West Edmonton Mall. The ride is much longer than you think
with three loops and many spiral turns.

The only thing left to do was race the next morning. AND, be ok with the fact that I had probably used up all our miracles. I thought it would be easy, but it turned out to be the hardest part of the entire trip.

Race morning brought very low temperatures - 6-7 C (low 40s F). Most of the athletes were losing the battle to keep warm. Last year's ITU World Championship in London was cold, but this seemed much colder. I was shivering even with five layers of clothing. My wave started at 9:40 but we had to be there before 7am to set up transition. We were late to the party, but we finally found the warm indoor area near the swim start in which athletes were relaxing and getting into their wetsuits.
They lined us up just after 9 am, so we still had a long cold wait. The 1500m swim was two loops in a chlorinated man-made lake. The start was fun - we all lined up with one foot on a platform, then ran and dove into the water. It was my first time diving head first in a triathlon swim (usually it's a deep-water start or a beach sprint into shallow water). I was relieved to start swimming because the water temperature (at 19 C/66 F) was balmy compared to the air.
Hurry and start this thing before we freeze.

My swim was the one thing that did go well. I felt strong - no back pain, no problems staying on course. Going into the second loop, I was able to drop the two women flanking me for most of the first lap (usually not the case). I think many made the mistake of going out too hard.

The run from swim exit to transition was ridiculously long as they sent us past screaming spectators in the grandstand. A long run makes it harder to get out of a (partially dry) wetsuit, but surprisingly, I had very little trouble. Surprisingly I stayed on my feet despite my disc problem, and I was on my bike pretty quickly.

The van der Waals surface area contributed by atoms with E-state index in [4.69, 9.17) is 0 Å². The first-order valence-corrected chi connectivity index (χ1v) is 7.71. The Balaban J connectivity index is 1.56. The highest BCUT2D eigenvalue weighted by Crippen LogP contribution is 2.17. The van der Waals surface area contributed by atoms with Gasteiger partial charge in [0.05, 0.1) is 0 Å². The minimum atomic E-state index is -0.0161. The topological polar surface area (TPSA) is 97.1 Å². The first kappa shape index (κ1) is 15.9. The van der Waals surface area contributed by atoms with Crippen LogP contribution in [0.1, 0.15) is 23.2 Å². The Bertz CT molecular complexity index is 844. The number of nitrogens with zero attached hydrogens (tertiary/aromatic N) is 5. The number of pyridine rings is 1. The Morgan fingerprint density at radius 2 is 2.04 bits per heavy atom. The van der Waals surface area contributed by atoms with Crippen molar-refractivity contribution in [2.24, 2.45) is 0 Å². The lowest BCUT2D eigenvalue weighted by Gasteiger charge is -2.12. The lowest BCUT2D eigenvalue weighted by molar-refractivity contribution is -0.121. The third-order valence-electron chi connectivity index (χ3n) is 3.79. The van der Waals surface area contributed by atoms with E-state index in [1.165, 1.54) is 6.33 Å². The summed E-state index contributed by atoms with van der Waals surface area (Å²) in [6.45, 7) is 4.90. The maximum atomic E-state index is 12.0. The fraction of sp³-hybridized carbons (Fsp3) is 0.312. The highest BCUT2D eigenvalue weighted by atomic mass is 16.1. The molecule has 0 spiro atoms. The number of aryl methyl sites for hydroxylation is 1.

The 40K bike course was also a double loop with a steep climb at the beginning. The course was very fast, but the cold was an issue for everyone. My legs were not burning like usual, and I thought I rode really strong, but my time was the same as Nationals in Milwaukee. It was extremely disappointing to say the least.
Coming around for the second loop.
At least I had my homemade custom Toothless helmet.

Thus, when I saw the time as I pulled into transition, I started to mentally unravel. Then things went really wrong. After racking my bike, I couldn't get my helmet strap unclipped because my hands had gotten so cold my fingers didn't work. They were frozen. I struggled and struggled with it and then tried to pull my helmet off while it was still strapped. In retrospect, it must have looked quite hilarious. But then I started to panic as other women came in and start the run while I was still struggling to get my helmet off. I finally yelled for help and an ITU official came over, but right before she got to me, I actually managed to unclip the strap myself. I took off running as fast as I could.

The run transition was also ridiculously long, and my legs felt fried before I even got out on the run course. I saw Jim on the way out and just shook my head in frustration. I knew right away that I had nothing. This, combined with the cold, the disappointing bike split, and the helmet disaster had rattled me beyond recovery. And instead of reminding myself this was a "C" race, I ran frustrated and discouraged. It shouldn't have mattered that much, but it was a world championship and spectators were acting like it. I was getting my butt kicked by women I've beaten in the past and all I could do was "run through it." I had mentally checked out.
First loop of the run.

The 10K course was two loops, partially on a gravel trail. The second time I saw Jim, he told me to back off and not hurt myself. I was probably hurting myself more mentally than physically at that point. By the time it was over, the only positive thing I could glean from my run was that I actually started to feel good around mile 5 or 6. Unfortunately, I had no speed, and that was when the race was just about over.

I grabbed a flag for my run to finish anyway, and I didn't complain or sulk until I was out of sight, showered, and had lunch. Lying in the hotel room was when the uncontrollable tears came. And the fear and worry has come back. And I have about six weeks to work through it so that I can toe that line in Kona with the confidence and killer instinct I need to get through it.